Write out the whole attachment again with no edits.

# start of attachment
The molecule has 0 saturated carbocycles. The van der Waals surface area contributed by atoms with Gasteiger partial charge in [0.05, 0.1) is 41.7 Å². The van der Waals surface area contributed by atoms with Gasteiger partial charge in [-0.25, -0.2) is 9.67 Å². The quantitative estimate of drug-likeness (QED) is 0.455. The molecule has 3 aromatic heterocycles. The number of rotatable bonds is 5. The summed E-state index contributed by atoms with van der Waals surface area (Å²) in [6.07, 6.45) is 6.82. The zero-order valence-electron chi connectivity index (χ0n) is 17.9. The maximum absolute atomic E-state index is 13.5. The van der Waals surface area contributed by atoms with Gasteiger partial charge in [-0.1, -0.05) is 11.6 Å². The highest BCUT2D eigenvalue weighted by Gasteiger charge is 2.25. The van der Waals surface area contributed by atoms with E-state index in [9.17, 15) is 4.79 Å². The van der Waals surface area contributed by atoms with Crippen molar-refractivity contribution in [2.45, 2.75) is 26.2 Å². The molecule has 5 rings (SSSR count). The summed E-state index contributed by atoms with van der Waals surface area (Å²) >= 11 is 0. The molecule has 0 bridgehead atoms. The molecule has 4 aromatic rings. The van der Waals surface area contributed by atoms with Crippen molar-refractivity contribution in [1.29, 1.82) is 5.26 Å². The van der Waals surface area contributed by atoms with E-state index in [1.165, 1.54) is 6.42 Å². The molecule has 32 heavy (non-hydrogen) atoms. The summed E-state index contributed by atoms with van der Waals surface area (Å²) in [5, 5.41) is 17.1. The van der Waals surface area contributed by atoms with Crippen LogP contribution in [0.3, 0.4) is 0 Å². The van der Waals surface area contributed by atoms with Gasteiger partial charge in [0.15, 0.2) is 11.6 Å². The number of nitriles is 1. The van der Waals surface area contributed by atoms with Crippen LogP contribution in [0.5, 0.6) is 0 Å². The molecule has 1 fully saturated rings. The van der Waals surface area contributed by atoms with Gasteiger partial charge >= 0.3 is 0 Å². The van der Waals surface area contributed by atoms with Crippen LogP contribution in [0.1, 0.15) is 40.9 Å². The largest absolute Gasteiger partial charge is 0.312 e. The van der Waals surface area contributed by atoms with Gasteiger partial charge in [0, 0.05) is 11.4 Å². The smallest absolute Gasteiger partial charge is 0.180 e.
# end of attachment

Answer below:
The molecule has 0 saturated carbocycles. The van der Waals surface area contributed by atoms with Gasteiger partial charge in [0.05, 0.1) is 41.7 Å². The van der Waals surface area contributed by atoms with Gasteiger partial charge in [-0.25, -0.2) is 9.67 Å². The quantitative estimate of drug-likeness (QED) is 0.455. The molecule has 3 aromatic heterocycles. The number of rotatable bonds is 5. The summed E-state index contributed by atoms with van der Waals surface area (Å²) in [6.07, 6.45) is 6.82. The zero-order valence-electron chi connectivity index (χ0n) is 17.9. The maximum absolute atomic E-state index is 13.5. The van der Waals surface area contributed by atoms with Gasteiger partial charge in [-0.1, -0.05) is 11.6 Å². The highest BCUT2D eigenvalue weighted by Gasteiger charge is 2.25. The van der Waals surface area contributed by atoms with E-state index in [9.17, 15) is 4.79 Å². The van der Waals surface area contributed by atoms with Crippen molar-refractivity contribution in [2.45, 2.75) is 26.2 Å². The molecule has 5 rings (SSSR count). The summed E-state index contributed by atoms with van der Waals surface area (Å²) >= 11 is 0. The molecule has 0 bridgehead atoms. The molecule has 4 aromatic rings. The van der Waals surface area contributed by atoms with Crippen molar-refractivity contribution in [1.29, 1.82) is 5.26 Å². The van der Waals surface area contributed by atoms with E-state index in [1.165, 1.54) is 6.42 Å². The molecule has 32 heavy (non-hydrogen) atoms. The summed E-state index contributed by atoms with van der Waals surface area (Å²) in [5, 5.41) is 17.1. The van der Waals surface area contributed by atoms with Crippen LogP contribution in [0.3, 0.4) is 0 Å². The van der Waals surface area contributed by atoms with Gasteiger partial charge in [0.15, 0.2) is 11.6 Å². The number of nitriles is 1. The van der Waals surface area contributed by atoms with Crippen LogP contribution in [0.5, 0.6) is 0 Å². The molecule has 1 fully saturated rings. The van der Waals surface area contributed by atoms with Gasteiger partial charge >= 0.3 is 0 Å². The van der Waals surface area contributed by atoms with Crippen LogP contribution in [0.1, 0.15) is 40.9 Å². The largest absolute Gasteiger partial charge is 0.312 e. The van der Waals surface area contributed by atoms with Gasteiger partial charge in [0, 0.05) is 11.4 Å². The smallest absolute Gasteiger partial charge is 0.180 e.